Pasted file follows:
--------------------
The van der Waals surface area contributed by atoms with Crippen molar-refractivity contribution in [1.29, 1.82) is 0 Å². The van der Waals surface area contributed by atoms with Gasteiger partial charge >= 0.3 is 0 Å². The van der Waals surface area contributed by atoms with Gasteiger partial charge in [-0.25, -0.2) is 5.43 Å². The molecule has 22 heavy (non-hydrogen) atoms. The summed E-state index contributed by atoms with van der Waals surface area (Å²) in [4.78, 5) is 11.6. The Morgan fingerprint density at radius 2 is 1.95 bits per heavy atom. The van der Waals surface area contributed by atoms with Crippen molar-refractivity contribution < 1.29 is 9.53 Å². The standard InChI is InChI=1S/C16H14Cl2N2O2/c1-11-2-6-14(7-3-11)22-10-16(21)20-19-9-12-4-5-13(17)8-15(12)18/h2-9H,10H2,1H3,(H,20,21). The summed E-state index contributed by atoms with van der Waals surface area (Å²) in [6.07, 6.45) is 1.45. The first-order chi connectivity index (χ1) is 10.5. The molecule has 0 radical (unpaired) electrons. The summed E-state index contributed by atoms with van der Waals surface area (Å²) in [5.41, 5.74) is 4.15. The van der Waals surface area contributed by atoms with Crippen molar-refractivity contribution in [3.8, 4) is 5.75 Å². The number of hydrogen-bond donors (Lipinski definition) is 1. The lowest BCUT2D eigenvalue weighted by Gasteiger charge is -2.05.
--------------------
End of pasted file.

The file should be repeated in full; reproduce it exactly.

The van der Waals surface area contributed by atoms with Crippen molar-refractivity contribution in [1.29, 1.82) is 0 Å². The van der Waals surface area contributed by atoms with Gasteiger partial charge >= 0.3 is 0 Å². The van der Waals surface area contributed by atoms with Gasteiger partial charge in [-0.25, -0.2) is 5.43 Å². The molecule has 22 heavy (non-hydrogen) atoms. The summed E-state index contributed by atoms with van der Waals surface area (Å²) in [4.78, 5) is 11.6. The Morgan fingerprint density at radius 2 is 1.95 bits per heavy atom. The van der Waals surface area contributed by atoms with Crippen molar-refractivity contribution < 1.29 is 9.53 Å². The standard InChI is InChI=1S/C16H14Cl2N2O2/c1-11-2-6-14(7-3-11)22-10-16(21)20-19-9-12-4-5-13(17)8-15(12)18/h2-9H,10H2,1H3,(H,20,21). The summed E-state index contributed by atoms with van der Waals surface area (Å²) in [6.07, 6.45) is 1.45. The first-order chi connectivity index (χ1) is 10.5. The molecule has 0 radical (unpaired) electrons. The summed E-state index contributed by atoms with van der Waals surface area (Å²) in [5.41, 5.74) is 4.15. The van der Waals surface area contributed by atoms with Crippen molar-refractivity contribution in [3.8, 4) is 5.75 Å². The number of hydrogen-bond donors (Lipinski definition) is 1. The lowest BCUT2D eigenvalue weighted by Gasteiger charge is -2.05.